Ongoing federal cases further underscore the severity of the consequences. For instance, Jareh Dalke, a former National Security Agency (NSA) employee accused of attempting to send classified documents to Russia, faces the death penalty, while Navy Petty Officer Second Class "Patrick" Wei, who received thousands of dollars from PRC intelligence for photos and videos, is potentially facing a life sentence.[49]

It is crucial to recognize that even spouses and family members of current or former DOD members can be targeted. For example, the wife of an unnamed US Army officer assigned to the Pentagon became entangled when Mr. Yeo sent money to her bank account for services her husband purportedly rendered after being recruited via LinkedIn.[50] With an awareness of the repercussions of LinkedIn espionage, the subsequent section will delve into the feasibility of espionage and social engineering.

Espionage and Psychology

Foreign adversaries engage in both traditional espionage and exploit the psychological aspects of social engineering when targeting current and former DOD members through LinkedIn. Espionage constitutes a fundamental component of adversaries’ spying and intelligence-gathering activities. It encompasses individuals who divulge sensitive information or secrets to a foreign government or adversary regarding the organization they are affiliated with and have access to. As noted, “Espionage is largely uncodified in international law.”[51] Individuals who engage in espionage on behalf of a foreign entity are commonly referred to as agents or informants, with the latter being the prevalent term used in the United States, while the adversary is typically termed the handler in this context.[52]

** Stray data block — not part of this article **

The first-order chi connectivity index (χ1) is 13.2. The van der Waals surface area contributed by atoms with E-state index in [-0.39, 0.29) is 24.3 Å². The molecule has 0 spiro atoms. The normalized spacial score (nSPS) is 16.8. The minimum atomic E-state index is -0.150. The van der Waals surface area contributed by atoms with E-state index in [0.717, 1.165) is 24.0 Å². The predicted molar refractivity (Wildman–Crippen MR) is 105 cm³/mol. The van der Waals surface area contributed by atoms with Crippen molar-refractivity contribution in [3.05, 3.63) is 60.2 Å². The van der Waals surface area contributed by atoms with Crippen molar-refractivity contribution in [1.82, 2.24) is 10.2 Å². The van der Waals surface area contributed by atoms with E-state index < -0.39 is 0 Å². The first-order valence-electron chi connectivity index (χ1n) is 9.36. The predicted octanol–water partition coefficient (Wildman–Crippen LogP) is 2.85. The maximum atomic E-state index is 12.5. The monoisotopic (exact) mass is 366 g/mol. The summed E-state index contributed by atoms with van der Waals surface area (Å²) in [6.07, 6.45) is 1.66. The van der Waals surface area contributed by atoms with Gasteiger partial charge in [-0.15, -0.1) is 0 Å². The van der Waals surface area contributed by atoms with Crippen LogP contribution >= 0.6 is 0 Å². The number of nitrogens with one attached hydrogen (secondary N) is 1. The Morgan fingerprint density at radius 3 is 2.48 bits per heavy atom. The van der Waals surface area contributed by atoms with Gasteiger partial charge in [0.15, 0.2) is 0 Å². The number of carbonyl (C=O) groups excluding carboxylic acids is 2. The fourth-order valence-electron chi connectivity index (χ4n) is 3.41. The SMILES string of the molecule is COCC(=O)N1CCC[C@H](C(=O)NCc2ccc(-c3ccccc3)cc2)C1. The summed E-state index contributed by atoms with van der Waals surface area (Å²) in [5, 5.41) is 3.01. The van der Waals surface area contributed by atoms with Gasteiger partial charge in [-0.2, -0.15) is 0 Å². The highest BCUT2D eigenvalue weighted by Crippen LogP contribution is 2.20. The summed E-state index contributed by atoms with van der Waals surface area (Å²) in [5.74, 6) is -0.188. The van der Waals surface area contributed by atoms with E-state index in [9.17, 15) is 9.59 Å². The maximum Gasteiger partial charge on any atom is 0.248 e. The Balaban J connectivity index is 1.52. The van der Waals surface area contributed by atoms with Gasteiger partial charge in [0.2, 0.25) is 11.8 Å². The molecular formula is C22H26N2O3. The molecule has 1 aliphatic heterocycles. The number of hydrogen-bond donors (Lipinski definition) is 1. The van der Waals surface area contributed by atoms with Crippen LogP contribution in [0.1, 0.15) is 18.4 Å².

HUMINT stands as a pivotal element in espionage operations. It entails the recruitment of foreign nationals to gather intelligence against their own country—a process that historically necessitated approximately seven years for HUMINT officers to attain proficiency.[53] However, what the article refers to as virtual espionage now enables the traditional facets of espionage and social engineering to be executed through professional social networking platforms in the digital era. This obviates certain traditional training prerequisites, such as proficiency in weaponry and communication techniques, thereby reducing the time required for intelligence operatives to develop their skills. Moreover, virtual espionage is intricately linked to this phenomenon, consequently mitigating some of the conventional risk factors associated with espionage, such as the prospect of apprehension in a foreign jurisdiction. The arrest of an enemy spy on foreign soil carries political repercussions that are no longer pertinent. Allegations of LinkedIn espionage, emanating from the safety of a desk in China or elsewhere, can be readily refuted.[54]

The traditional informant or spy acquisition cycle comprises five distinct steps:

  1. Identifying individuals with access to desired information. In the realm of LinkedIn espionage, consideration should also be given to identifying individuals with valuable social network connections and credibility.